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Monitoring your Java applications' Windows memory usage (Page last updated November 2004, Added 2005-02-28, Author Emma Shepherd, Martin Trotter, Caroline Maynard, Matthew Peters, Publisher IBM). Tips:
- Java process memory consists of: objects in the heap; bytecode for the program; JIT code; native code; some metadata (exception tables, line number tables and so on); native libraries (which can be shared between processes).
- Determining a Java application's true footprint can be a difficult task.
- Windows uses a demand-paged virtual memory system: virtual pages that can be mapped into real memory; committed pages that are loaded into main memory only when the process first references them, hence the name on-demand paging [explained in more detail in the article].
- Reserved space is the area of the address space has been reserved for future use by the process but can't be accessed until it has been committed. A lot of the Java heap starts off as reserved (the Xmx parameter specifies reserved memory).
- The two most common Windows performance monitoring tools are Task Manager and PerfMon, both bundled with Windows.
- Windows Task Manager is a fairly simple Windows process monitor. You can access it with the familiar Ctrl-Alt-Delete key combination, or by right-clicking on the Taskbar. It allows you to monitor memory size, CPU usage, and amounts of I/O operations.
- Windows PerfMon allows highly detailed monitoring of Windows processes. Useful PerfMon memory counters are: Working Set; Private Bytes; Virtual Bytes; Page Faults/sec; Committed Bytes.
- PrcView (available for download) lets you inspect the contents of a process's address space.
- TopToBottom (available for download) provides startup details of processes as well as detailed DLL memory information.
- VADump (available for download) is a command line tool that will dump an overview of the virtual address space and resident set for a particular process.
- Sysinternals ListDLLs allows you to monitor memory from scripts.
- Sysinternals Handle allows you to monitor I.O handles of a process.
Session Replication in Tomcat 5 Clusters (Page last updated November 2004, Added 2005-02-28, Author Srini Penchikala, Publisher OnJava). Tips:
- Broadcast regular heartbeat messages: by monitoring these heartbeat messages, server instances in a cluster can determine when a server instance has failed.
- NIO select based socket communication is more efficient than java.io polling - polling has a significant CPU overhead.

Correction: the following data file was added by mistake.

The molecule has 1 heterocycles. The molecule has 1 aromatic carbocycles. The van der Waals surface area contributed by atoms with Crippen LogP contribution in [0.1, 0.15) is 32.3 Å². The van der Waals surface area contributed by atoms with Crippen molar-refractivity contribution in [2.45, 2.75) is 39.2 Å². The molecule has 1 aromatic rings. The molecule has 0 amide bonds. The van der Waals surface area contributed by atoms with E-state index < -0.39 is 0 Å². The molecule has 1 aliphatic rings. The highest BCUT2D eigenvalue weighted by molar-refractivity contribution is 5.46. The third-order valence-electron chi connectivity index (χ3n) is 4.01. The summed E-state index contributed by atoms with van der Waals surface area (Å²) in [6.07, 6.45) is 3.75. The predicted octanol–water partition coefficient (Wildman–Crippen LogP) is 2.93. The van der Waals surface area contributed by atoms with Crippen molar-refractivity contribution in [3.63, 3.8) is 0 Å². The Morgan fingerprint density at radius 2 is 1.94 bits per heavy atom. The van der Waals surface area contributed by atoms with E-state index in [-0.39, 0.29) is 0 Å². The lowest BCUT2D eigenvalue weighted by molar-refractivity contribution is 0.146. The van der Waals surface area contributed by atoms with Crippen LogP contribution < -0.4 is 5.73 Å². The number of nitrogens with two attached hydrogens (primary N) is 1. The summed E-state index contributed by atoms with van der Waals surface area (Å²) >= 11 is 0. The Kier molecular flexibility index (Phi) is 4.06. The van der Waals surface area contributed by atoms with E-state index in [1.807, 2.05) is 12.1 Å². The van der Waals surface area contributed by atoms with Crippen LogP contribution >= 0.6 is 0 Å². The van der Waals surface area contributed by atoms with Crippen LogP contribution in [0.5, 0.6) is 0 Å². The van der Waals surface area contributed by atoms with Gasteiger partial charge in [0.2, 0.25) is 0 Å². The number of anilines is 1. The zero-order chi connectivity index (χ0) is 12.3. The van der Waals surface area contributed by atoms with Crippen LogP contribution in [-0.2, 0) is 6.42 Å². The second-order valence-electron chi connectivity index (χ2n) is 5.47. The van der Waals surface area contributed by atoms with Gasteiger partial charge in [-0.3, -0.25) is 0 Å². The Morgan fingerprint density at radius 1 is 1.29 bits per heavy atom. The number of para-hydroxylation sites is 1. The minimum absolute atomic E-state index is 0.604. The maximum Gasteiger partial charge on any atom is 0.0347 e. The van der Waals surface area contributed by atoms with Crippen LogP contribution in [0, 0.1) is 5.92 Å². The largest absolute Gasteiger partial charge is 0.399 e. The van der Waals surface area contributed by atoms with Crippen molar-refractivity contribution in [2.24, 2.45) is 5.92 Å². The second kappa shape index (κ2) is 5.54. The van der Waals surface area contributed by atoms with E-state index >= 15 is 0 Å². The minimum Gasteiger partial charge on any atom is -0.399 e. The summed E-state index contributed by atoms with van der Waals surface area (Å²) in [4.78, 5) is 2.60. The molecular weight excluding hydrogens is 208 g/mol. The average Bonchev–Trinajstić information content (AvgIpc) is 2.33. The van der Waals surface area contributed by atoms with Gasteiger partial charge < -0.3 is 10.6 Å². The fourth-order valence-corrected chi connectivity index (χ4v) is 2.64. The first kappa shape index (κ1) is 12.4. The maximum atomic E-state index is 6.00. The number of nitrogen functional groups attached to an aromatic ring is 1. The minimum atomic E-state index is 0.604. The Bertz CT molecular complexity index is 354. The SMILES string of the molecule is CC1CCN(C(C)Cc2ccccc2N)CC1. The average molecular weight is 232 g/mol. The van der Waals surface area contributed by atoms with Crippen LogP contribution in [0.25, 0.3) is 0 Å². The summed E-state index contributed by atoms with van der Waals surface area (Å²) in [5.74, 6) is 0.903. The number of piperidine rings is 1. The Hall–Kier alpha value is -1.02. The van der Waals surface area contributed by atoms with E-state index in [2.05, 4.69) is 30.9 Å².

- Sticky sessions are sessions that stay on the single server that received the web request. If that server goes down the user has to log on again - but sticky sessions are more efficient as they have no distribution or coherence overheads.
- Replicated sessions are copied to all servers in the cluster - session data is copied everytime the session is modified. This has some overheads, but does provide session failover support.
- Sharing a multicast address may overload the IP multicast buffer and delay transmission of messages, so you should dedicate multicast addresses to the application to minimize overheads.
- Synchronized Token and Idempotent Receiver design patterns allow duplicate requests to be handled without increasing overheads.
- If state has to be rebuilt by retrieving data from a database, this completely defeats the purpose of using stateless session beans to improve performance and scalability, and can severely degrade performance.
- Serializing session data has overhead and this overhead increases as the size of serialized objects grows.
- The maximum number of concurrent clients and how frequently each client will be making a request factors in deciding how session replication will impact on the server performance.
- You can use a delta manager to transfer only changes in data rather than whole objects, to minimize serialization overheads.
- Use asynchronous replication to minimize response times, i.e. where the replication time is not crucial, but the request time is.
- Synchronous replication doesn't return until all nodes in the cluster have received the session data, so using synchronous mode could potentially become a bottleneck in the cluster's performance.